LED Light Flickering: Troubleshooting Causes and Implementable Solutions

Most people have experienced flickering light bulbs at home or work. Whether it was a ballast problem with an old fluorescent light or an incandescent filament was about to burn out, the solution was to replace the malfunctioning bulb or component.


With LED lighting, the issue is a little more complex. There could be several issues to consider with a flickering issue, which is why it pays to troubleshoot the problem. Otherwise, you might end up spending more on products that will flicker anyway once installed.


Here are the steps you can take to resolve the issue if you need to troubleshoot a flickering LED bulb.


Identify the Setup

You'll need to identify the current setup with your LED lighting. The most common reason for a flickering T8, for example, is a loose connection somewhere in the circuit. By finding the wire or power issue that causes the unwanted flickers, you'll often resolve the problem.


  • Check the entire fixture to see if loose wires are present and tighten as needed.
  • Secure or tighten the screw lamp in place.
  • Review the connection point to ensure it hasn't become loose for some reason.
  • Disconnect power to the circuit and secure any additional wiring as needed based on your investigation.


Dimming switches cause the most problems with modern LED technology because they work by phase cutting. That means the voltage is reduced to the fixture. Although that's useful for older bulbs, LED circuits have problems processing that change.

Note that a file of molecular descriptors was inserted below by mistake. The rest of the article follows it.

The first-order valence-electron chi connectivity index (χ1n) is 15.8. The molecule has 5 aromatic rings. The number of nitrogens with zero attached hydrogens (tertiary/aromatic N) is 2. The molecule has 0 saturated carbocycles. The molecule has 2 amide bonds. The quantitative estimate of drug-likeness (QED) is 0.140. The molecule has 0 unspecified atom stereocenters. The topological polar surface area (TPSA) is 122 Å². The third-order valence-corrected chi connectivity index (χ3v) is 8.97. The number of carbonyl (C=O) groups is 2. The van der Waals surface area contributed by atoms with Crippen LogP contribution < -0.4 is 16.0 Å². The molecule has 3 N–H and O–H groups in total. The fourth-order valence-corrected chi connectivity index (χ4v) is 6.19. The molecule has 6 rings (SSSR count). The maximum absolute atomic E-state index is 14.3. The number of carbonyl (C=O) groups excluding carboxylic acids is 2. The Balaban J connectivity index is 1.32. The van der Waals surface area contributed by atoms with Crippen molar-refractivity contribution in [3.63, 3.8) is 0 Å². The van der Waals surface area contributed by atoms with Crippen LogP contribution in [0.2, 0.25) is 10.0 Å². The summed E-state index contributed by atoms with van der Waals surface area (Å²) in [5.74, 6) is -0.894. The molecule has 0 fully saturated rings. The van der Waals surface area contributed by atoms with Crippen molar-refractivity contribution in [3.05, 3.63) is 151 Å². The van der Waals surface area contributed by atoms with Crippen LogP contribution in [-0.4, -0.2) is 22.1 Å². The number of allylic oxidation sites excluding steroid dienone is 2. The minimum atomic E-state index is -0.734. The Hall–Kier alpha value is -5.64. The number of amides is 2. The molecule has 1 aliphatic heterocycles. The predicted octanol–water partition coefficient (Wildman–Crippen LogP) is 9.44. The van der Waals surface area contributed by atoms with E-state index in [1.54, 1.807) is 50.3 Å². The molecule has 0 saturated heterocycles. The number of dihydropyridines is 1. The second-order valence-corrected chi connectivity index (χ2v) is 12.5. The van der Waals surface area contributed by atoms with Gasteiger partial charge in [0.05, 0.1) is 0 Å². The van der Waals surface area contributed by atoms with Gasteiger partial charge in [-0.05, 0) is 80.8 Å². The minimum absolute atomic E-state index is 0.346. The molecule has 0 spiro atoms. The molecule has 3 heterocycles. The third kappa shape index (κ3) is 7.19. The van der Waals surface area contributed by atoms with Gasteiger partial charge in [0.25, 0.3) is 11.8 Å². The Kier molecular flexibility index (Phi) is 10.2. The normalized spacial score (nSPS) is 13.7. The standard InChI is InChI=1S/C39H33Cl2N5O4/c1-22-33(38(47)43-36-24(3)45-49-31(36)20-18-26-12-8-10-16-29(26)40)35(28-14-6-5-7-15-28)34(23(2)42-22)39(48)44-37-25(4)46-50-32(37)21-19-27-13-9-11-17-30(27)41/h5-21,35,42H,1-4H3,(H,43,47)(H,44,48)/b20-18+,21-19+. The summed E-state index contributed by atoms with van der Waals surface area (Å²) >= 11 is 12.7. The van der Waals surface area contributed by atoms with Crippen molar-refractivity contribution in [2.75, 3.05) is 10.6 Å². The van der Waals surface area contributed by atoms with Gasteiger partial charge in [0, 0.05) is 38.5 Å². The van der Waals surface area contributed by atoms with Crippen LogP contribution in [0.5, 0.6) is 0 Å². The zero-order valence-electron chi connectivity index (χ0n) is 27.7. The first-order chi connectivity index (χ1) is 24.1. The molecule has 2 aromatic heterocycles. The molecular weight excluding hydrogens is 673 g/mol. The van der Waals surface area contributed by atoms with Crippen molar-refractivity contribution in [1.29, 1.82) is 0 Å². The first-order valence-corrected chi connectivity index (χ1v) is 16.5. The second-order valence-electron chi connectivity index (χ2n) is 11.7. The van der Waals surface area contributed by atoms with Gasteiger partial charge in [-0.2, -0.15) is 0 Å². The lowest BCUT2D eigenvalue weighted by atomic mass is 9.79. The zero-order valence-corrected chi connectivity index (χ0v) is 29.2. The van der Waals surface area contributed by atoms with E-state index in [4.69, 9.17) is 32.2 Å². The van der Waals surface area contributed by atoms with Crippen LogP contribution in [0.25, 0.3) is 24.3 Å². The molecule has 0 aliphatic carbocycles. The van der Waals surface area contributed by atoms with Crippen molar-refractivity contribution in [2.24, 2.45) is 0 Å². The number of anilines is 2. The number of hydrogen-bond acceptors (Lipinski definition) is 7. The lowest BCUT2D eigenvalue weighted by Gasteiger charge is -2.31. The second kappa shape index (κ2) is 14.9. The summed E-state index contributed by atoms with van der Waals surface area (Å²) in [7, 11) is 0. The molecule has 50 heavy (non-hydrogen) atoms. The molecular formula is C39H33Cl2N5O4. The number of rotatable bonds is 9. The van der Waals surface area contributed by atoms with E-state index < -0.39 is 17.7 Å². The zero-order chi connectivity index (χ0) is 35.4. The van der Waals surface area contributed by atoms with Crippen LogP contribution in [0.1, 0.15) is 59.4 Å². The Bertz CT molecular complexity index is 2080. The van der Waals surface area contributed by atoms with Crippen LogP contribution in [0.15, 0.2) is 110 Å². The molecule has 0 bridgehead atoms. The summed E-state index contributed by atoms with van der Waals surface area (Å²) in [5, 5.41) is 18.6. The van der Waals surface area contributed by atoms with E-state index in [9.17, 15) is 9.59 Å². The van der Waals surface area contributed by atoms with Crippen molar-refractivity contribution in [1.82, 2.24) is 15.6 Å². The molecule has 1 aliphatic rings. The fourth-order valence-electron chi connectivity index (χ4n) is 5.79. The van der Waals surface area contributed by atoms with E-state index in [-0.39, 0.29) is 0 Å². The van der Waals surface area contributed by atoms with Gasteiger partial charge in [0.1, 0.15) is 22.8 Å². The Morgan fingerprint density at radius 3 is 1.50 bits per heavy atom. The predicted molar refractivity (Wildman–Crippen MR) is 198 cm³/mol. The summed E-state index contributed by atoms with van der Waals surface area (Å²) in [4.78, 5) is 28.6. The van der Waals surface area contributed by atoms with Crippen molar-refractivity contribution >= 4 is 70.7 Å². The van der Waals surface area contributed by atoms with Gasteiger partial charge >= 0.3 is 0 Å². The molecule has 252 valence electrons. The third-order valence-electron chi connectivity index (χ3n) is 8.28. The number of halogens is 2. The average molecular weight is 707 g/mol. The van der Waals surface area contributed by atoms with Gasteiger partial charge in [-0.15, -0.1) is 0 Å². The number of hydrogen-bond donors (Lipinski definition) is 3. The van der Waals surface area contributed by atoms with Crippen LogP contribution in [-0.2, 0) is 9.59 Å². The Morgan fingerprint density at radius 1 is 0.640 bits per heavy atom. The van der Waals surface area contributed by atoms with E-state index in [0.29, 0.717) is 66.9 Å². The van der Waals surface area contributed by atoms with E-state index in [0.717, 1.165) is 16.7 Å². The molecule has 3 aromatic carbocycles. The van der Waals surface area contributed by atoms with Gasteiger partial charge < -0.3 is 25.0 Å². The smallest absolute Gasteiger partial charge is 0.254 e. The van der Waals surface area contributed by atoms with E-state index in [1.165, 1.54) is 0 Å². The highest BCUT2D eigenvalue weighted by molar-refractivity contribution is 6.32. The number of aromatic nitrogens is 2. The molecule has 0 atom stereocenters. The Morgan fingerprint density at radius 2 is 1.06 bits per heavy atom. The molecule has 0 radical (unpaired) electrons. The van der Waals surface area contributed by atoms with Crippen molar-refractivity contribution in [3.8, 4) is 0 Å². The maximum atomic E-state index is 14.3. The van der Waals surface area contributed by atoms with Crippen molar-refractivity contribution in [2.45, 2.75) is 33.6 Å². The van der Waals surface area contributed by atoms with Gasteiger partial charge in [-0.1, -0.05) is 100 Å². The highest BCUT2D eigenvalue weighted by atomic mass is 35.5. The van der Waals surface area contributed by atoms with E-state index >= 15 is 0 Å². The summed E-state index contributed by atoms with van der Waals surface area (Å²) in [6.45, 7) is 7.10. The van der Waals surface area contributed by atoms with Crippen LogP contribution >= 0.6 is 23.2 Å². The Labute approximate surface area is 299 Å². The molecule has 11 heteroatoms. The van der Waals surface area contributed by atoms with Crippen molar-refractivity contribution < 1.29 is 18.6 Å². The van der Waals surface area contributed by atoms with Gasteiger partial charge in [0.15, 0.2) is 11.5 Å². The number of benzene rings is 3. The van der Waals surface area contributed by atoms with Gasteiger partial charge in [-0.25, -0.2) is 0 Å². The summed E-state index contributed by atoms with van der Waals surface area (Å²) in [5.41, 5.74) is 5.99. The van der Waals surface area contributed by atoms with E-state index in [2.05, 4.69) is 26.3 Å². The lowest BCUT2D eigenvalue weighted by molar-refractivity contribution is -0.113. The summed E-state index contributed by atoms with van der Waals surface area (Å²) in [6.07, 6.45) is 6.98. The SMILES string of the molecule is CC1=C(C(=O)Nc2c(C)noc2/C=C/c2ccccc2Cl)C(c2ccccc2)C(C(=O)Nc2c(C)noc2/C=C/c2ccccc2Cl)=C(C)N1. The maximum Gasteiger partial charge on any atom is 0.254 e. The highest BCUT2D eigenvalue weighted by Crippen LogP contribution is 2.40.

Narrow Down the Possibilities

When your connections and wires appear to be tight and working, the issue could involve an incompatible switch or other equipment issues. Today's T8 lamps don't work with older switches and dimmers, which means you'll need to update that interaction point.


Several other potential failure points are possible in this category. You'll want to review the following problems if you've determined that your switch is compatible with the installed LED lights.


  • Check to see if the driver components are still functional, or if they have failed.
  • Review the relaxation oscillator to see if it is operating normally.
  • Look for incorrect surge wattage ratings or power supplies.
  • Check the voltage levels to see if they're consistent, or if they are changing during operations.


In many situations, a flickering LED bulb results from the driver components found in the lamp. Try using a controlled output current to reduce altering frequency risks, eliminating unwanted reactions.


Driver Issues with Cheap LED Bulbs

It's a fact that budget-friendly products aren't always cheaper than investing in something better. When you purchase low-quality LEDs, you'll be more likely to encounter problems with the driver.


Cheap drivers often create flickering issues that you won't find when investing in a higher-quality product. Although you'll pay more at first for something better, the long-term expenses often offer significant savings.